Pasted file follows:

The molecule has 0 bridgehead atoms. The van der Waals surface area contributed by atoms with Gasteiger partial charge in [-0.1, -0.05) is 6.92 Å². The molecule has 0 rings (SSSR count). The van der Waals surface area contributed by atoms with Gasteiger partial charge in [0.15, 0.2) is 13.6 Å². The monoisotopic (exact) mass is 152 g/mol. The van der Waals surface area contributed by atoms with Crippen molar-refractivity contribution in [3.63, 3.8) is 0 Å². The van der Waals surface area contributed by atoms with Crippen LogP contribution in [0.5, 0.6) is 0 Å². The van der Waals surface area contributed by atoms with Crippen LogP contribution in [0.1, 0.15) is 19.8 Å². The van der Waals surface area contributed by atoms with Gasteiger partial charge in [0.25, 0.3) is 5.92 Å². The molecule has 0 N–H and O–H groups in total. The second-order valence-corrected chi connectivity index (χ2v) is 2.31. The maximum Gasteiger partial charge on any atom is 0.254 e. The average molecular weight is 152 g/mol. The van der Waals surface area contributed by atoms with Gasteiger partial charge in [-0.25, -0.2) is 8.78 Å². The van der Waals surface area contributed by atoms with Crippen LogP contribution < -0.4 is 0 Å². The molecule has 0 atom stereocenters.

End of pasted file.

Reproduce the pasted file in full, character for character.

The molecule has 0 bridgehead atoms. The van der Waals surface area contributed by atoms with Gasteiger partial charge in [-0.1, -0.05) is 6.92 Å². The molecule has 0 rings (SSSR count). The van der Waals surface area contributed by atoms with Gasteiger partial charge in [0.15, 0.2) is 13.6 Å². The monoisotopic (exact) mass is 152 g/mol. The van der Waals surface area contributed by atoms with Crippen molar-refractivity contribution in [3.63, 3.8) is 0 Å². The van der Waals surface area contributed by atoms with Crippen LogP contribution in [0.5, 0.6) is 0 Å². The van der Waals surface area contributed by atoms with Crippen LogP contribution in [0.1, 0.15) is 19.8 Å². The van der Waals surface area contributed by atoms with Gasteiger partial charge in [0.25, 0.3) is 5.92 Å². The molecule has 0 N–H and O–H groups in total. The second-order valence-corrected chi connectivity index (χ2v) is 2.31. The maximum Gasteiger partial charge on any atom is 0.254 e. The average molecular weight is 152 g/mol. The van der Waals surface area contributed by atoms with Gasteiger partial charge in [-0.25, -0.2) is 8.78 Å². The van der Waals surface area contributed by atoms with Crippen LogP contribution < -0.4 is 0 Å². The molecule has 0 atom stereocenters.